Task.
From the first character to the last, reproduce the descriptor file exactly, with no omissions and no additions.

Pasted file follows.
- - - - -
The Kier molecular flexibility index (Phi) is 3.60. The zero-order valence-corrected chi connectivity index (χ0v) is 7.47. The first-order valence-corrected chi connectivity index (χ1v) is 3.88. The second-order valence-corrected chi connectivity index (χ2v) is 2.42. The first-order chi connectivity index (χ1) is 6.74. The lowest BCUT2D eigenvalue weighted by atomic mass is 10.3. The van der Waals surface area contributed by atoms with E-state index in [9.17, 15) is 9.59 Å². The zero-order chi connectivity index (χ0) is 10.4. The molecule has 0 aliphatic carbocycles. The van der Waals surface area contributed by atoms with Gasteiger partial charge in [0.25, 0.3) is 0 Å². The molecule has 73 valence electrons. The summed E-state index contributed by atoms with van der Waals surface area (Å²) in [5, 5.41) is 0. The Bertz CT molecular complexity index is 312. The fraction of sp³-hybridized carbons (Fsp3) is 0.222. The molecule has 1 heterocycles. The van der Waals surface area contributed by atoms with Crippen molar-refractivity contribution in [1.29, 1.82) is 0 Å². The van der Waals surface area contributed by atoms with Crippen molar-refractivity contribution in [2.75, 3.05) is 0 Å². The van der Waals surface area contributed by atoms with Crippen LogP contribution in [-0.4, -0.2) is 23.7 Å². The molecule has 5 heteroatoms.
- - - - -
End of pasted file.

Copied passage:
The Kier molecular flexibility index (Phi) is 3.60. The zero-order valence-corrected chi connectivity index (χ0v) is 7.47. The first-order valence-corrected chi connectivity index (χ1v) is 3.88. The second-order valence-corrected chi connectivity index (χ2v) is 2.42. The first-order chi connectivity index (χ1) is 6.74. The lowest BCUT2D eigenvalue weighted by atomic mass is 10.3. The van der Waals surface area contributed by atoms with E-state index in [9.17, 15) is 9.59 Å². The zero-order chi connectivity index (χ0) is 10.4. The molecule has 0 aliphatic carbocycles. The van der Waals surface area contributed by atoms with Gasteiger partial charge in [0.25, 0.3) is 0 Å². The molecule has 73 valence electrons. The summed E-state index contributed by atoms with van der Waals surface area (Å²) in [5, 5.41) is 0. The Bertz CT molecular complexity index is 312. The fraction of sp³-hybridized carbons (Fsp3) is 0.222. The molecule has 1 heterocycles. The van der Waals surface area contributed by atoms with Crippen molar-refractivity contribution in [1.29, 1.82) is 0 Å². The van der Waals surface area contributed by atoms with Crippen molar-refractivity contribution in [2.75, 3.05) is 0 Å². The van der Waals surface area contributed by atoms with Crippen LogP contribution in [-0.4, -0.2) is 23.7 Å². The molecule has 5 heteroatoms.